HEALTHY LIVING: New procedure hides scars in certain breast surgeries

Published on Monday, 3 September 2018 17:14
Written by Dr. Camelia Lawrence

A breast cancer diagnosis can be devastating and scars from a mastectomy or lumpectomy can be a constant reminder of the disease – until now. A new procedure, known as hidden scar surgery, is as effective as a mastectomy or lumpectomy, but doesn’t leave lasting scars. The surgery does not change the rate of recurrence as compared to more traditional methods and it does not require additional treatments beyond what may already be warranted.

The surgery is done by placing an incision in areas, such as the edge of the areola, the inframmamary fold, or the armpit, where the scar won’t be visible when it heals. This technique can be used either with a mastectomy, where we remove the entire breast (allowing for a nipple-sparing mastectomy), or a lumpectomy, where we are only removing a small portion of the breast.

While not all women are candidates for this approach, most patients can benefit. Candidates are based on the size and location of the tumor, breast shape, and breast size. However, with improved technology, more and more patients are becoming eligible for this type of procedure.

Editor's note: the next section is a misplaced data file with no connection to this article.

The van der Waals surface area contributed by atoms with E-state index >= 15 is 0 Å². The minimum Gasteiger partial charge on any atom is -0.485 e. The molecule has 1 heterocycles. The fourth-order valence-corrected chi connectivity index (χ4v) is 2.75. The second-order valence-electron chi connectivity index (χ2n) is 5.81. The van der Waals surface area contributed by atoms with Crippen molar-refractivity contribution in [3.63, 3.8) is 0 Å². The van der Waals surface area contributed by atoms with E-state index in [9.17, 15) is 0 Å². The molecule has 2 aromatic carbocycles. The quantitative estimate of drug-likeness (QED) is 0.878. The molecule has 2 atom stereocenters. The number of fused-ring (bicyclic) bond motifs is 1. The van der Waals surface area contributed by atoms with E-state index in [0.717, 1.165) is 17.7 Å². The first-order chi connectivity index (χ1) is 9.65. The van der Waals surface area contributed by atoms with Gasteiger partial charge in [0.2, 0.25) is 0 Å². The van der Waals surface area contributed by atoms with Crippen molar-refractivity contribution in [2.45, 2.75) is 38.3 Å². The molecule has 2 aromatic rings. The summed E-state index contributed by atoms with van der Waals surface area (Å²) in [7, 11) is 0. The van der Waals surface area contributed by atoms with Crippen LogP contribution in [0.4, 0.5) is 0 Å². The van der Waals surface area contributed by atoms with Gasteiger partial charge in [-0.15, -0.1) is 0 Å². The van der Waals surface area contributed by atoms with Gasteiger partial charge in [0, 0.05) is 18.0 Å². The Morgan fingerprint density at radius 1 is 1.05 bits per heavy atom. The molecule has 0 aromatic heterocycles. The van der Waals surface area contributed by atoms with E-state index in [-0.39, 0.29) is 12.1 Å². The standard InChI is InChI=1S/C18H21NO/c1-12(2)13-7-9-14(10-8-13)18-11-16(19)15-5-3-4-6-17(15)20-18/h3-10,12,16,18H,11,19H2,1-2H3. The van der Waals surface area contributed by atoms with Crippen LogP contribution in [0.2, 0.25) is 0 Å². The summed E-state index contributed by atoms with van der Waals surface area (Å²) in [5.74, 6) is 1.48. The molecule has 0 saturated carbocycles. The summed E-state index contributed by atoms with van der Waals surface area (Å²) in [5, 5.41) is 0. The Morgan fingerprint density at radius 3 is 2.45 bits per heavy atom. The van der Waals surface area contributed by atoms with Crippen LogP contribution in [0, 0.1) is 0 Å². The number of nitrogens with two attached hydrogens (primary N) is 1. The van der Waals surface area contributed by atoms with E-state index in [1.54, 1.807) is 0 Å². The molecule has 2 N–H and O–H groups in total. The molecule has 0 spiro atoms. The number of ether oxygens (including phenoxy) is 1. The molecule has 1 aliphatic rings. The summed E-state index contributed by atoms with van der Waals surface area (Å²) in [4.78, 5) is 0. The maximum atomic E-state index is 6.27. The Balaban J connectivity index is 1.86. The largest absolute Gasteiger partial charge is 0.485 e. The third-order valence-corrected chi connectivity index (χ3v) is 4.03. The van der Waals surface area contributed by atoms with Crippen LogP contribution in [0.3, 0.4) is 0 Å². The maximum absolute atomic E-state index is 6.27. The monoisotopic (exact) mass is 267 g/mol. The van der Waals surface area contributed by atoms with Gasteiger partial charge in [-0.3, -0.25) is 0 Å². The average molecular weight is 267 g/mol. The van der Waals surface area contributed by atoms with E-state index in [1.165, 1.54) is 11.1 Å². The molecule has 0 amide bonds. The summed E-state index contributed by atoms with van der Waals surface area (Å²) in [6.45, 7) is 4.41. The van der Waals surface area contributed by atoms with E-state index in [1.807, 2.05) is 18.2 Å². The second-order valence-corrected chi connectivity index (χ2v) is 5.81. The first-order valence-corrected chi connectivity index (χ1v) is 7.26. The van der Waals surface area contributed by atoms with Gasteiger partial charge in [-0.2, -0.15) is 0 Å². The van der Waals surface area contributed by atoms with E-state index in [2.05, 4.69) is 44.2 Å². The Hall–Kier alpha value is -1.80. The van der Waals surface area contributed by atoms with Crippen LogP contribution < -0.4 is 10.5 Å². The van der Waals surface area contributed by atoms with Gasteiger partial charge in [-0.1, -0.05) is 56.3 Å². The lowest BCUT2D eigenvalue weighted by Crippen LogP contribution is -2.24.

In order to become hidden scar certified, surgeons are required to complete comprehensive course work, attend informational lectures, complete a case observation program, and perform a set number of new cases under the observation of a hidden scar expert.

As a certified surgeon, I have personally seen countless times how inspired patients are as they move beyond diagnosis and into survivorship. This new procedure is another way patients are able to move beyond their diagnosis.

Dr. Camelia Lawrence, FACS, is the director of breast surgery at The Hospital of Central Connecticut, where she performs hidden scar surgeries. For more information on the Hartford HealthCare Cancer Institute at The Hospital of Central Connecticut, please visit www.thocc.org/services/cancer-care . To find a doctor, call 855.HHC.HERE.



Posted in New Britain Herald, General News on Monday, 3 September 2018 17:14. Updated: Monday, 3 September 2018 17:17.